Film on Film Festival
Lots to enjoy at the BFI Film on Film festival this summer (8-10 June) but now the lineup is out we can confirm that there are silents to be savoured among the banquet. British silents in fact: The First Born (Miles Mander, 1928), and two Manning Haynes films: Sam’s Boy (1922) and The Boatswain’s Mate (1924). All three films with be screened on vintage prints with live piano accompaniment, naturally. And I am also intrigued by a programme of dialogue-free “visual documentaries” dating from 1947-71 with live musical accompaniment.
Register now at the Film Foundation Screening Room for access to a stream of Henry King’s sublime Stella Dallas (1925), starring Belle Bennett. This is the new, MOMA restoration of the film, and it will screen with a recording of Stephen Horne’s gorgeous score. Don’t miss out.
Weimar Cinema Spring 2023
Remember I told you about the fabulous resource that is WeimarCinema.org? This comprehensive website is also a journal, and the Spring 2023 edition has just been published. Contents include a dossier by Oksana Bulgakova on the difficult reception of Eisenstein’s Battleship Potemkin in Berlin in 1926, as well as essays by Tom Gunning, So Mayer, Tatjana Hramova, Leonard Quaresima, Michael Cowan and Anton Kaes. Oh, and, um, me on Pabst. I especially enjoyed reading Mayer on Queer Weimar Cinema Across Borders, ahead of tomorrow’s Gender Rebels event in Bristol.
Feminist Media Histories 9.2
The Feminist Media Histories journal edited by Jennifer Bean has devoted its newest issue to Women and the Silent Screen, and it is full of goodness, including Christine Gledhill on Dinah Shurey, and WFPP’s Kate Saccone interviewing Elif Rongen-Kaynakçi. Pinch me, but at Pordenone last year I got to interview the incredible Julie K. Allen all about Asta Nielsen for this issue, which was a real highlight. From the same press, please also lookout for the edited collection Incomplete: the Feminist Possibilities of the Unfinished Film. The editors for this one are Alix Beeston and Stefan Solomon.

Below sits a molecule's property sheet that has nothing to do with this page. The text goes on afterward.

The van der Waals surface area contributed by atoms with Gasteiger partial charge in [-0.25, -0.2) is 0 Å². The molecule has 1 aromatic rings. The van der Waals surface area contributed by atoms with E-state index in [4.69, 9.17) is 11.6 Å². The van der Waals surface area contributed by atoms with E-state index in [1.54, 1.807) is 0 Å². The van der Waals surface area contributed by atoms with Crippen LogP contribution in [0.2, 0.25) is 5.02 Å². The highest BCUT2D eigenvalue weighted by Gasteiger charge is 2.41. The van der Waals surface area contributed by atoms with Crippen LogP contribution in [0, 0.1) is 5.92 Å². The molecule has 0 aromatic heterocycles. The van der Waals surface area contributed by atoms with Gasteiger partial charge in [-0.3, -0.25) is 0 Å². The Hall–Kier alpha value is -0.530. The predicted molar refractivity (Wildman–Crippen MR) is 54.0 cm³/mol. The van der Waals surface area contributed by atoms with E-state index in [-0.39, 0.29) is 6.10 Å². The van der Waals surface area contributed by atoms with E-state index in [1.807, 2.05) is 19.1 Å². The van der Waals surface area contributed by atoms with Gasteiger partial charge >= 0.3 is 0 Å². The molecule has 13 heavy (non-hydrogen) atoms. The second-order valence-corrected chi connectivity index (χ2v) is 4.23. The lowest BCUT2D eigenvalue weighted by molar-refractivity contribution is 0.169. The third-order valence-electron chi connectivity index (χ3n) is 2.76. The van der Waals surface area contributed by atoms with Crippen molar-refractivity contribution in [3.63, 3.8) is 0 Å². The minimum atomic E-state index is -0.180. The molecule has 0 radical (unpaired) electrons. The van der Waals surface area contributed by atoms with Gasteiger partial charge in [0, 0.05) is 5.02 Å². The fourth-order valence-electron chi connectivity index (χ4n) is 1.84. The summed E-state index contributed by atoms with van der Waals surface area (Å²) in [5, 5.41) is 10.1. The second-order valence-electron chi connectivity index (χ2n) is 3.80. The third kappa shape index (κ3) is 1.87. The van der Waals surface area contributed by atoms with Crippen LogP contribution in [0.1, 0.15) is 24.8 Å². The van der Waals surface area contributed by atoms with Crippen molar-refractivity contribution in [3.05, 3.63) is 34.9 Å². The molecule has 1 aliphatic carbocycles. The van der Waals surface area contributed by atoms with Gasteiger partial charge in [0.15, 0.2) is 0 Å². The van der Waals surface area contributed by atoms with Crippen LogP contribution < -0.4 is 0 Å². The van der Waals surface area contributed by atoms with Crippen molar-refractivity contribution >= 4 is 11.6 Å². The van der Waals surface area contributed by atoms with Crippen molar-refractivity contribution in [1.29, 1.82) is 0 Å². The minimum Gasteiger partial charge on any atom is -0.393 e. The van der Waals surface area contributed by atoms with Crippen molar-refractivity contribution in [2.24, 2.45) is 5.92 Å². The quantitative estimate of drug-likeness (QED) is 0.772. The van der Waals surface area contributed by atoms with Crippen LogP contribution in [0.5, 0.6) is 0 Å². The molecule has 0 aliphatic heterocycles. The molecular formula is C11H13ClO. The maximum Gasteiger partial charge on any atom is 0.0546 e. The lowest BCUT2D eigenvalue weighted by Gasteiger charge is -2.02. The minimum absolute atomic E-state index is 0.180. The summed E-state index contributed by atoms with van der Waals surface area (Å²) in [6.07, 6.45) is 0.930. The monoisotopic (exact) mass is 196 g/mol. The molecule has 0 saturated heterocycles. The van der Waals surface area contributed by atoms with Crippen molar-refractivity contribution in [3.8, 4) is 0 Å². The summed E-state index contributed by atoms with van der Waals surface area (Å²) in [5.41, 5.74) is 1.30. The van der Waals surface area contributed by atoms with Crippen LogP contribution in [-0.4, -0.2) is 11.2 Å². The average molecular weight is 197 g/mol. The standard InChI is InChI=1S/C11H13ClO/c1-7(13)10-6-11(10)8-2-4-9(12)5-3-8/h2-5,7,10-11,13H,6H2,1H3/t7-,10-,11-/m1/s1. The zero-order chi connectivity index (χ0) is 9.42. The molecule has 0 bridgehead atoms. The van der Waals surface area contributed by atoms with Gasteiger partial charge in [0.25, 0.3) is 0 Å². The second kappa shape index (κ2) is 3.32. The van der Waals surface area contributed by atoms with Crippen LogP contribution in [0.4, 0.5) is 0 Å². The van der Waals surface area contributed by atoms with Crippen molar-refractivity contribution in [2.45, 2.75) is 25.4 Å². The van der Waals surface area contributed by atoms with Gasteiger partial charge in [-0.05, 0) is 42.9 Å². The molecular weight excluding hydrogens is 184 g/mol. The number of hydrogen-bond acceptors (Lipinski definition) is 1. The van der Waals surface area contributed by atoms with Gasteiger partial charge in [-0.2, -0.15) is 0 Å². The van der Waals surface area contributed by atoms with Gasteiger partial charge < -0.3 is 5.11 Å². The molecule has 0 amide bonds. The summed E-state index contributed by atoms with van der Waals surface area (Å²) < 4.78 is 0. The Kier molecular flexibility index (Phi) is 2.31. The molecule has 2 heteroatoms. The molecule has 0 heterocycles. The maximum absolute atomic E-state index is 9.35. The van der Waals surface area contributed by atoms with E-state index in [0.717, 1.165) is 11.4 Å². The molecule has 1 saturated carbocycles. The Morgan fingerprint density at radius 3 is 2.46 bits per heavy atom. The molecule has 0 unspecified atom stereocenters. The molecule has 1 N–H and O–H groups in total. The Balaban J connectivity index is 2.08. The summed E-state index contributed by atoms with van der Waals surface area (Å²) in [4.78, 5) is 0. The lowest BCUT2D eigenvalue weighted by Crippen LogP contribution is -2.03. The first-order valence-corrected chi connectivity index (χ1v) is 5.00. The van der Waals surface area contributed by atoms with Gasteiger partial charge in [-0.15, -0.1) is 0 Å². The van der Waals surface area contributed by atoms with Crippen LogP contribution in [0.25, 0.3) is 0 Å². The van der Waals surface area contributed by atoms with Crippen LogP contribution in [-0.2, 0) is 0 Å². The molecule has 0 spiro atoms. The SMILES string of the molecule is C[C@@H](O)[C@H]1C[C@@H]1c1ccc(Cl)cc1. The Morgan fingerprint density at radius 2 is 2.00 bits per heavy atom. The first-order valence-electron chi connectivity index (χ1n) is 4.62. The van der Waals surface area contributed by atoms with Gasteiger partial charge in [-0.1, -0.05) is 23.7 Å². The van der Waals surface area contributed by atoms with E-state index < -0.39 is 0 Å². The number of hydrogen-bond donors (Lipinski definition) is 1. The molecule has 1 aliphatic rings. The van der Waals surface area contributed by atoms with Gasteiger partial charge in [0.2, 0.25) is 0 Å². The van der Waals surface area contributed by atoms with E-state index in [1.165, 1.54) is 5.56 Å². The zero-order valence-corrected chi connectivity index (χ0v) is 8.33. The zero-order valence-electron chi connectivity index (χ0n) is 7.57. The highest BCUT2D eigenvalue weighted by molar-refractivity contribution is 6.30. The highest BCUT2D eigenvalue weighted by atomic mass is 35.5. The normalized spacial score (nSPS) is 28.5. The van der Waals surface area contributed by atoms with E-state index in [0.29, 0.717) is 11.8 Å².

House on the Volcano
Klassiki Online celebrates 100 years of Armenian cinema by streaming this silent classic by Hamo Bek-Nazaryan from 1928, with a newly commissioned score by Juliet Merchant. The film is about an oil workers’ strike in Baku, recalled by an older man later in life.
Special Effects and German Silent Film
Dr Katharina Loew will be giving a free talk on Zoom to discuss her book, also titled Special Effects and German Silent Film on 26 April. Sign up here. Thanks to the Weimar CInema Network for this one.
Sound of Silent
Also in June, there is a new silent film festival on the circuit. Sound of Silent will take place in Chartres, northern France and promises 200 films and 30 ciné-concerts. Ambitious, certainly. The festival runs 30 May to 4 June and tickets are already on sale. Here’s what we’re promised. “Sound Of Silent – Chartres International Silent Film Festival, will notably celebrate the 100th anniversary of the first Disney studio, Warner Bros and Pathé Baby, but also German expressionist cinema, the golden age of Italian and Chinese silent cinema and Japanese, Alice Guy, the first female director, or even Oscar Micheaux, the first African-American producer, director and screenwriter.”
Lulu at the Paramount
Yet further afield (depending on where you start out), San Francisco Silent Film Festival is screening Pandora’s Box (GW Pabst, 1929) at the stunning Paramount Theatre in Oakland next month, accompanied by Club Foot Orchestra and San Francisco Conservatory of Music. It’s quite a film, trust me ( 😉 ), and seeing the new restoration in such grand surroundings will be an unforgettable experience. Watch out soon for details about the festival itself, which runs 12-16 July this year.